Rhonda Winkler

When Rhonda Winkler organized a rally supporting the right to maintain an American flag on a traffic circle in Woodbine, the story quickly gained national attention. “It’s been a lot more than I thought it would be,” Winkler said of the attention. “But I’m proud of what we are doing and what we’re standing up for.” (Photo by Noah Scialom / December 23, 2011)

Rhonda Winkler has never been contacted by so many strangers in her life.

Soldiers from all across the country have been emailing her and sending her Facebook messages with notes of appreciation. Mothers have been thanking her for setting a good example for their children. A retired Air Force officer in Oklahoma sent her a three-page letter in the mail, telling her to "keep up the fight."

And in her small, western Howard County community of Woodbine? Forget about it.

"In our community, I can't go anywhere without people saying, 'Keep it up! Good job! We're behind you!'" Winkler said.

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All of the attention began just before Christmas, when the American flag that Winkler and her family had maintained for three years on the traffic circle at the intersection of Woodbine Road and Old Frederick Road was removed by a State Highway Administration crew. Winkler decided to hold an event at the circle Dec. 23 that was one part protest, one part patriotic rally.

The flag's removal didn't sit well with her family, nor with the community at large, Winkler said, and they wanted to show it.

"I'm not a big stink-maker; I don't sweat the small stuff and we're at the point (in society) where you can't say this and you can't do that, but the American flag is one thing we are all going to stand up for," Winkler said at the time.

The Howard County Times first reported the event and the community's frustration with the SHA's actions. The story went viral. National news outlets got wind of the story and ran with it.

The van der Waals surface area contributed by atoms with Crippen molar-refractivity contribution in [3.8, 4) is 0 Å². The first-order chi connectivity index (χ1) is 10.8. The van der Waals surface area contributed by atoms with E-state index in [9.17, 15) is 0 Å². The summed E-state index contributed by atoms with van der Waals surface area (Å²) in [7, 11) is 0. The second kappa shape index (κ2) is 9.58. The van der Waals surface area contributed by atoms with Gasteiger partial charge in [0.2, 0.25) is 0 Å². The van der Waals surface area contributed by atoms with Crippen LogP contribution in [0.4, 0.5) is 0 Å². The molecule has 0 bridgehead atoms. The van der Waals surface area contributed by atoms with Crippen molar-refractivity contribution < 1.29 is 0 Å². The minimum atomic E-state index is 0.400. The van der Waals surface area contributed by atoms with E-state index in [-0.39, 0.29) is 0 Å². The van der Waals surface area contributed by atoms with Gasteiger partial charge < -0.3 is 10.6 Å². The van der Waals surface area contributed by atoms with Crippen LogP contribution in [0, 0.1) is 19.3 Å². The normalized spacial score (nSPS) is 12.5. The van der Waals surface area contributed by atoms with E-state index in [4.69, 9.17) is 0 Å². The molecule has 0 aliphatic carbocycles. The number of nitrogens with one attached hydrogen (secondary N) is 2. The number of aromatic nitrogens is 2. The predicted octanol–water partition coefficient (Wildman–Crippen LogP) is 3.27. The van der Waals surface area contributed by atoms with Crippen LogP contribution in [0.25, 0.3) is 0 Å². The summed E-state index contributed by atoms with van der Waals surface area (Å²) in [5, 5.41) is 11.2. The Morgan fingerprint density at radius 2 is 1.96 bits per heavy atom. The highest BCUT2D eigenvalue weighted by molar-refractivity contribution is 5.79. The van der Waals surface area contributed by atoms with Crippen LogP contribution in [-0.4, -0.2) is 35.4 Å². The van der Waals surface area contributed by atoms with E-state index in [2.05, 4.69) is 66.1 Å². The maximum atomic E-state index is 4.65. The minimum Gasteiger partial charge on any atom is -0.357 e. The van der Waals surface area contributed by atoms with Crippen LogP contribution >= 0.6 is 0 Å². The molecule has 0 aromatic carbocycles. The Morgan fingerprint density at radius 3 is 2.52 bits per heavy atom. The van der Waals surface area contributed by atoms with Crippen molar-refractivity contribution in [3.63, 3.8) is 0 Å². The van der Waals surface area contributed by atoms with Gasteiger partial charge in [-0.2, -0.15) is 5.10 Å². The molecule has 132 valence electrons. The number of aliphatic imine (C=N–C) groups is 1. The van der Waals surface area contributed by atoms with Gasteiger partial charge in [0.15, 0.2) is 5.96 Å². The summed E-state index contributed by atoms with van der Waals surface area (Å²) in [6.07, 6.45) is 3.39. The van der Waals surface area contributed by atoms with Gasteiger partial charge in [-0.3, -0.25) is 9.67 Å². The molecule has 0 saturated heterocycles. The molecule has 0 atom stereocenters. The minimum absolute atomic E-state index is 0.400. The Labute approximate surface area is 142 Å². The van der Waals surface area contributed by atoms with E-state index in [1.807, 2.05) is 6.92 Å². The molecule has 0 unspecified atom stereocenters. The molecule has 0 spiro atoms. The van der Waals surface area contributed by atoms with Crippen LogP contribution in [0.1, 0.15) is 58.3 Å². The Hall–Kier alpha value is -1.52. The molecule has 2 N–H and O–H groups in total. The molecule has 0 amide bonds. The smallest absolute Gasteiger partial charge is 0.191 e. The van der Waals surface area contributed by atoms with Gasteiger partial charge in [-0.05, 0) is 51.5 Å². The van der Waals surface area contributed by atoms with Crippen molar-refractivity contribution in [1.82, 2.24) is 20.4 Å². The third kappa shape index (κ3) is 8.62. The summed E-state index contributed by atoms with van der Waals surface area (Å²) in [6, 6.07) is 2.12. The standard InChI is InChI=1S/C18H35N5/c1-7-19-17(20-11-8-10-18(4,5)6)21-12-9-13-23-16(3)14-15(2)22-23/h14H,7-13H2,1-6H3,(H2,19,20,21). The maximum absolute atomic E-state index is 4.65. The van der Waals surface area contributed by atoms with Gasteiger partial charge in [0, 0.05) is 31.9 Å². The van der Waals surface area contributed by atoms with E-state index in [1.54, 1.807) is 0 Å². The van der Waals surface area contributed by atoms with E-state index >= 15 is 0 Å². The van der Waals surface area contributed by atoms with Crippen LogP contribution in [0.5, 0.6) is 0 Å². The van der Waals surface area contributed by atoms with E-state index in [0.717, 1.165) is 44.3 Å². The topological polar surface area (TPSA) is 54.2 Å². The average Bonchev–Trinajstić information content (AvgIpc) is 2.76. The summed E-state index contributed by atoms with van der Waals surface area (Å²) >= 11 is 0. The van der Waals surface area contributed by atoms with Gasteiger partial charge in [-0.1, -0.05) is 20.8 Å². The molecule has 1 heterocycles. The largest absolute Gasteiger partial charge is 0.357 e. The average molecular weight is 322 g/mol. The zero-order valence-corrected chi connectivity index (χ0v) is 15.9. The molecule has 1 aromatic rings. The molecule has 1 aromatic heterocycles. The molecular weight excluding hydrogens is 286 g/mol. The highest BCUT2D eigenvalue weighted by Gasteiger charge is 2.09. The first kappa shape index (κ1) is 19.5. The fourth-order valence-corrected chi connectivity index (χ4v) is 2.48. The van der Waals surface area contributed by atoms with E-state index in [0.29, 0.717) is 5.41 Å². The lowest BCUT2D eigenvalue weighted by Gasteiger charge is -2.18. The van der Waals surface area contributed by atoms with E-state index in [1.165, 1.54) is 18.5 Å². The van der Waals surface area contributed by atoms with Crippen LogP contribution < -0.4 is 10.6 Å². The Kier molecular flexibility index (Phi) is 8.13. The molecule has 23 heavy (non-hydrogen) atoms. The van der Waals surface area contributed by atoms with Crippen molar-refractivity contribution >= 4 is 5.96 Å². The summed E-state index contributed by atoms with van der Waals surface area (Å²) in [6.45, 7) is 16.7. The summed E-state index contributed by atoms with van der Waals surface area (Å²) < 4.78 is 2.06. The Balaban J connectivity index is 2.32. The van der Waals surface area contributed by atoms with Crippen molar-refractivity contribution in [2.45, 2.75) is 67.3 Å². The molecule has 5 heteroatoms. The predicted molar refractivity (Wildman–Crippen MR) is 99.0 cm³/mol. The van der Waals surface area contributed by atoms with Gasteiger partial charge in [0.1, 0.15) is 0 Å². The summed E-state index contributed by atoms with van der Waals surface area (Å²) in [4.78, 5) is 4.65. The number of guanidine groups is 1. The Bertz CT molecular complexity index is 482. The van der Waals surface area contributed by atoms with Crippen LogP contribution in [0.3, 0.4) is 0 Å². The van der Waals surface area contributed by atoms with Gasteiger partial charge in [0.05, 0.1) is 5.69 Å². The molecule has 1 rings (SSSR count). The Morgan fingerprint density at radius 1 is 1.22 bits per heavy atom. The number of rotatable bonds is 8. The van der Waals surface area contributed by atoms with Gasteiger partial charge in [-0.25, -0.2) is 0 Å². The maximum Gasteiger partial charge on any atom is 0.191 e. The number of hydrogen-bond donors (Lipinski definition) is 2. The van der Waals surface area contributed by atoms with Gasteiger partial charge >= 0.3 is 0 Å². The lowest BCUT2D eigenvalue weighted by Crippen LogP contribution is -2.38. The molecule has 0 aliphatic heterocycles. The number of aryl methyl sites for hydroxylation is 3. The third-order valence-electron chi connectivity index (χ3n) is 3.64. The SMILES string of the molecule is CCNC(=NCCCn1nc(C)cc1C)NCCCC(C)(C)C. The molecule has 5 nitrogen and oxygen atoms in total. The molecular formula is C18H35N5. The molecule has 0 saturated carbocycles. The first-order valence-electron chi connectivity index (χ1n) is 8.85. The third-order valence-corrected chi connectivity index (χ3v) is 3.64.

Winkler appeared on the television program Fox and Friends to talk about the issue, and Fox News ran two segments on the story.

In short, the controversy took on a life of its own, with Winkler at the center of the storm.

"It's been a lot more than I thought it would be," Winkler said of the attention she and her family have received. "But I'm proud of what we are doing and what we're standing up for."

'Controversy Spreads Misinformation'

What the community is standing up for, Winkler said, is the American flag and all it represents.

Unfortunately for the SHA, that patriotic story line has largely cast the administration as a bungling, bureaucratic government agency standing against the flag — which is not true, said Valerie Edgar, director of the administration's office of communications.

From top to bottom, the SHA is made up of regular people who live in the same local communities and are as patriotic as everyone else involved, Edgar said.

"We love the American flag. We have it at all our offices," she said. "We have family members who are veterans. We've had current employees be deployed."

Edgar said misinformation spread by the media distorted what happened at the circle and why it happened.

To combat the perceived confusion, the SHA posted a 10-paragraph response on its Web site's homepage titled, "Flag Controversy Spreads Misinformation."

The gist of that response was that the SHA is eager to work with the Woodbine community to find a solution and that key parts of the spreading story — including that the flag was thrown in the back of a dump truck and that the Winkler family was denied the flag when they asked for it back, as the Times initially reported and other outlets repeated – are not true.

"The flag was lowered and respectfully folded and placed in the cab of an SHA vehicle and stored securely in an SHA facility until it could be claimed by the owner," the statement said.